In the General Discussion, some consequences of the mechanistic approach were discussed and then substantial attention was devoted to the practical aspects of the model. The later part of the General Discussion focuses on representation of different energy sources as an aspect of the model. The energetic efficiency of the different dietary energy sources is discussed, based on data from Chapter 6. The growth model is further evaluated by results of the fattening study. Moreover, data from the fattening study are analysed regarding the distribution of fat deposition. Consequences of the fattening study on the model is discussed regarding the effect of energy sources on energetic efficiency, and on location of fat deposition in the pig. Finally, a new application of the present model is introduced in addition to development of feeding strategies and identifying research priorities.
    Na het seksen mesten? : onderzoek met haantjes van legrassen
    Middelkoop, J.H. van; Harn, J. van; Wiers, W.J. - \ 2003
    De Pluimveehouderij 33 (2003)6. - ISSN 0166-8250 - p. 10 - 11.
    kuikenproductie - geslachtsbepaling - hanen - afmesten - voedering - marketing - mestresultaten - voederconversie - vleesopbrengst - productiekosten - chick production - sex determination - cocks - finishing - feeding - marketing - fattening performance - feed conversion - meat yield - production costs
    Bij het mesten van haantjes van legrassen is er niet alleen het probleem van het vinden van een afzetmarkt die dit economisch haalbaar maakt, maar er is ook het probleem van de pikkerij.
    Lammeren uitscharen: 4 euro tot 15 euro lagere voerkosten
    Verkaik, J.C. - \ 2003
    Praktijkkompas. Rundvee 17 (2003)3. - ISSN 1570-8586 - p. 24 - 25.
    schapenhouderij - lammeren - lammerenvoeding - schapenvoeding - voer - voersamenstelling - voedingsrantsoenen - bijvoeding - aanvullend voer - krachtvoeding - begrazing - afmesten - mestresultaten - prestatieniveau - kosten - agrarische bedrijfsvoering - sheep farming - lambs - lamb feeding - sheep feeding - feeds - feed formulation - feed rations - supplementary feeding - supplementary feeds - force feeding - grazing - finishing - fattening performance - performance - costs - farm management
    Lammeren op het juiste moment afleveren vereist inzicht in voerstrategieën. Het PV constateert dat het weidend afmesten zonder krachtvoer economisch het meest aantrekkelijk is. Vermijd afleververtragingen door managementfouten. Eén week te laat ontwormen betekent vaak een maand later afleveren!
    Sturen op karkaskwaliteit in biologische 'mini'keten
    Enting, I. - \ 2003
    Praktijkkompas. Varkens 17 (2003)3. - ISSN 1570-8578 - p. 23 - 23.
    varkenshouderij - varkens - slachtdieren - biologische landbouw - karkaskwaliteit - karkassamenstelling - mestresultaten - prestatieniveau - prestatie-onderzoek - landbouwkundig onderzoek - dierveredeling - varkensvoeding - ketenmanagement - varkensfokkerij - pig farming - pigs - meat animals - organic farming - carcass quality - carcass composition - fattening performance - performance - performance testing - agricultural research - animal breeding - pig feeding - supply chain management - pig breeding
    Het ideale biologische vleesvarken heeft, net als het gangbare varken, een geslacht gewicht van minimaal 90 kg en een magervleespercentage van minimaal 55 %. Op het Praktijkcentrum voor de biologische varkenshouderij in Raalte onderzoeken we de invloed van de keuze van de eindbeer en de kracht- en ruwvoeropname op de vlees/vet-verhouding in het karkas van biologische varkens
    Bij rustige boer houden varkens energie over
    Mheen, H. van der; Spoolder, H.A.M. - \ 2003
    Praktijkkompas. Varkens 17 (2003)3. - ISSN 1570-8578 - p. 4 - 5.
    varkenshouderij - varkens - dierenwelzijn - agrarische bedrijfsvoering - gedrag - abnormaal gedrag - houding van boeren - prestatieniveau - mestresultaten - karkasgewicht - karkassamenstelling - groei - pig farming - pigs - animal welfare - farm management - behaviour - abnormal behaviour - farmers' attitudes - performance - fattening performance - carcass weight - carcass composition - growth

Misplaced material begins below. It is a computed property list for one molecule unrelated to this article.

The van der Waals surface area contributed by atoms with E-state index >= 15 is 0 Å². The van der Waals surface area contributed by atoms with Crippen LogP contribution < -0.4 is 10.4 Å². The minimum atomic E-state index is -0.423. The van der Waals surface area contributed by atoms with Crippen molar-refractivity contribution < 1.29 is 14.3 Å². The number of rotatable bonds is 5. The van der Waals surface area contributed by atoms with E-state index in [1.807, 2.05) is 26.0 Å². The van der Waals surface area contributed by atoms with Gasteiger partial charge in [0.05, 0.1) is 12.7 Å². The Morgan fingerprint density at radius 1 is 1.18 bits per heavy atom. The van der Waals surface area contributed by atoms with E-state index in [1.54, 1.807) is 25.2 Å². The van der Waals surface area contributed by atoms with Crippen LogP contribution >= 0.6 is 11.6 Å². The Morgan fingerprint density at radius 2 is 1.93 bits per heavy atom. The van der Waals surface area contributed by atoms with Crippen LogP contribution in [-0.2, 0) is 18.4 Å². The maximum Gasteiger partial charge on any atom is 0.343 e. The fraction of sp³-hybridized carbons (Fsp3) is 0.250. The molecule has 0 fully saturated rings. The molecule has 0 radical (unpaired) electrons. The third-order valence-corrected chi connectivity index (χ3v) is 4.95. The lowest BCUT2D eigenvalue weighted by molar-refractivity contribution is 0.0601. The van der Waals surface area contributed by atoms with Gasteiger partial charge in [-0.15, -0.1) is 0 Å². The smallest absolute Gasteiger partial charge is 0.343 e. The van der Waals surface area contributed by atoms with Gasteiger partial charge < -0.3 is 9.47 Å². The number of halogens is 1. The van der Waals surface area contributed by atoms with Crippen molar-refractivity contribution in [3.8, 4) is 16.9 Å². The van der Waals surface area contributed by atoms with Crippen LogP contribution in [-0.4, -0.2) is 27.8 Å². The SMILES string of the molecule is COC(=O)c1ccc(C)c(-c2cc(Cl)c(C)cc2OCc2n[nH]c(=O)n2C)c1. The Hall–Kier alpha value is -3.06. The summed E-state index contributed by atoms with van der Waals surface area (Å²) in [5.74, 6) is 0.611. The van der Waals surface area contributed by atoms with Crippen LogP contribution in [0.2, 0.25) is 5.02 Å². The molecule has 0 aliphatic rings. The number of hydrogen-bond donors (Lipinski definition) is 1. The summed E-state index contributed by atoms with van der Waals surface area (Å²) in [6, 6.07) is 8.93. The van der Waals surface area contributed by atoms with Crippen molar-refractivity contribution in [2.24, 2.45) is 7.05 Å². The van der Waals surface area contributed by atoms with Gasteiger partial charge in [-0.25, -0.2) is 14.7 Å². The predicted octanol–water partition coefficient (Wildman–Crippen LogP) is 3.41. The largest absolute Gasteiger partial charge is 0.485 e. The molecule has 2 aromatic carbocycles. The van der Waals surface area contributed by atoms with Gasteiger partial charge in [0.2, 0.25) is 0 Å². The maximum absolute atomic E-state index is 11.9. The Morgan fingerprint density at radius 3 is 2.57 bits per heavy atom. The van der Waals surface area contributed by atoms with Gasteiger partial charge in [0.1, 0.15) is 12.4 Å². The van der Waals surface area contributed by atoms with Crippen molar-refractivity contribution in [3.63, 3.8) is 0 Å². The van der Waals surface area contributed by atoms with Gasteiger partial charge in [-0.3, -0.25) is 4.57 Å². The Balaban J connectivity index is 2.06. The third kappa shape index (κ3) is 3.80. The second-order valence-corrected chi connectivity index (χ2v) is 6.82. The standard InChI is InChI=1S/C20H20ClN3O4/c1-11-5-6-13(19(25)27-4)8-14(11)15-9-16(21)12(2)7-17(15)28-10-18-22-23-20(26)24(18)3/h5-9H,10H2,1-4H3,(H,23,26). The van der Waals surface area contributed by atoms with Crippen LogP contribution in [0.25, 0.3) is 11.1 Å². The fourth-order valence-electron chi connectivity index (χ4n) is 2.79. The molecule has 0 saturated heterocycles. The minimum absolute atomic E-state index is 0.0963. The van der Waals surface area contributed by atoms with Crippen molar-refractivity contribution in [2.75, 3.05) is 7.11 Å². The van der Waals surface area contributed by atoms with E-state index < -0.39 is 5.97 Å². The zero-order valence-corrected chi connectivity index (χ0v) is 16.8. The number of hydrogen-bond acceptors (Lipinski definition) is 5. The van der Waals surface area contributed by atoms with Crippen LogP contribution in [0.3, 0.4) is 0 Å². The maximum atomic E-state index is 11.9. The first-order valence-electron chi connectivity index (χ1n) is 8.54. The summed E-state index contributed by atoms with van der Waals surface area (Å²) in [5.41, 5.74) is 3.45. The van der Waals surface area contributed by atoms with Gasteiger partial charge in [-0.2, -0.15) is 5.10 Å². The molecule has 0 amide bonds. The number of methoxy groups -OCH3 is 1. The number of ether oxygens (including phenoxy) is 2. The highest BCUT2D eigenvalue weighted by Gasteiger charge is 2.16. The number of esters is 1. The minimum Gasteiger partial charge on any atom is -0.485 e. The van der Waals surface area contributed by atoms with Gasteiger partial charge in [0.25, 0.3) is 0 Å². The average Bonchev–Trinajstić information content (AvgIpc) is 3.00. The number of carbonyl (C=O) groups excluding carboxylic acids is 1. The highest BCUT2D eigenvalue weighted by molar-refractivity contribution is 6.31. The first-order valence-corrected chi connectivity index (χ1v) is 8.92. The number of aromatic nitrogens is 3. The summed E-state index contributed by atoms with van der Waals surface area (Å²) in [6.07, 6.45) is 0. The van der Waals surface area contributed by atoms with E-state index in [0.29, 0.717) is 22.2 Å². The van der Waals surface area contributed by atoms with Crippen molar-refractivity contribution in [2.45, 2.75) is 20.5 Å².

Varkenshouders gaan dagelijks met hun dieren om. De manier waarop ze dit doen verschilt. De vraag is of dit iets uitmaakt. Veel mensen zijn van mening dat de manier van omgang wel degelijk een invloed heeft.
    Klein effect van groter oppervlak
    Vermeij, I. ; Enting, I. ; Hoofs, A. - \ 2002
    Praktijkkompas. Varkens 16 (2002)4. - ISSN 1570-8578 - p. 16 - 17.
    varkenshouderij - varkens - afmesten - huisvesting, dieren - vloerruimte - bezettingsdichtheid - prestatieniveau - mestresultaten - voederconversie - groei - kosten - kosten-batenanalyse - bedrijfsresultaten in de landbouw - agrarische bedrijfsvoering - groeisnelheid (slachtvee) - groepsgrootte - pig farming - pigs - finishing - animal housing - floor space - stocking density - performance - fattening performance - feed conversion - growth - costs - cost benefit analysis - farm results - farm management - liveweight gain - group size
    Onderzoek op Praktijkcentrum Sterksel geeft een indicatie dat varkens iets harder groeien en een iets betere voederconversie hebben als ze 1,0 m2 krijgen, maar dit weegt niet op tegen de extra huisvestingskosten.
    Zonder AMGB en koper 30g minder groei
    Krimpen, M. van; Jongbloed, A. - \ 2002
    Praktijkkompas. Varkens 16 (2002)3. - ISSN 1570-8578 - p. 20 - 21.
    varkensvoeding - voersamenstelling - voer - diervoedering - voedertoevoegingen - groeibevorderaars - antibiotica - toevoegingen - koper - biggen - varkens - afmesten - mestresultaten - voederconversie - prestatieniveau - groei - voeropname - rentabiliteit - rendement - kosten-batenanalyse - bedrijfsresultaten in de landbouw - pig feeding - feed formulation - feeds - animal feeding - feed additives - growth promoters - antibiotics - additives - copper - piglets - pigs - finishing - fattening performance - feed conversion - performance - growth - feed intake - profitability - returns - cost benefit analysis - farm results
    Ondanks een hoge gezondheidsstatus blijkt dat gelijktijdig weglaten van AMGB's en verlaging van het kopergehalte in varkensvoer leidt tot verminderde dierprestaties van biggen en vleesvarkens. Het weglaten kost 30 gram groei per dier per dag in zowel de opfokperiode als de vleesvarkensfase. Ook blijkt dat het positieve effect van groeibevorderende stoffen tijdens de opfokperiode volledig verloren gaat als daarna wordt overgeschakeld op voer zonder groeibevorderende stoffen. Het weglaten van AMGB's komt echter wel de economische resultaten ten goede. Het saldo per afgeleverd vleesvarken verbetert met 0,40 Euro wanneer de groeibevorderende stoffen tijdens het hele traject uit het voer worden weggelaten.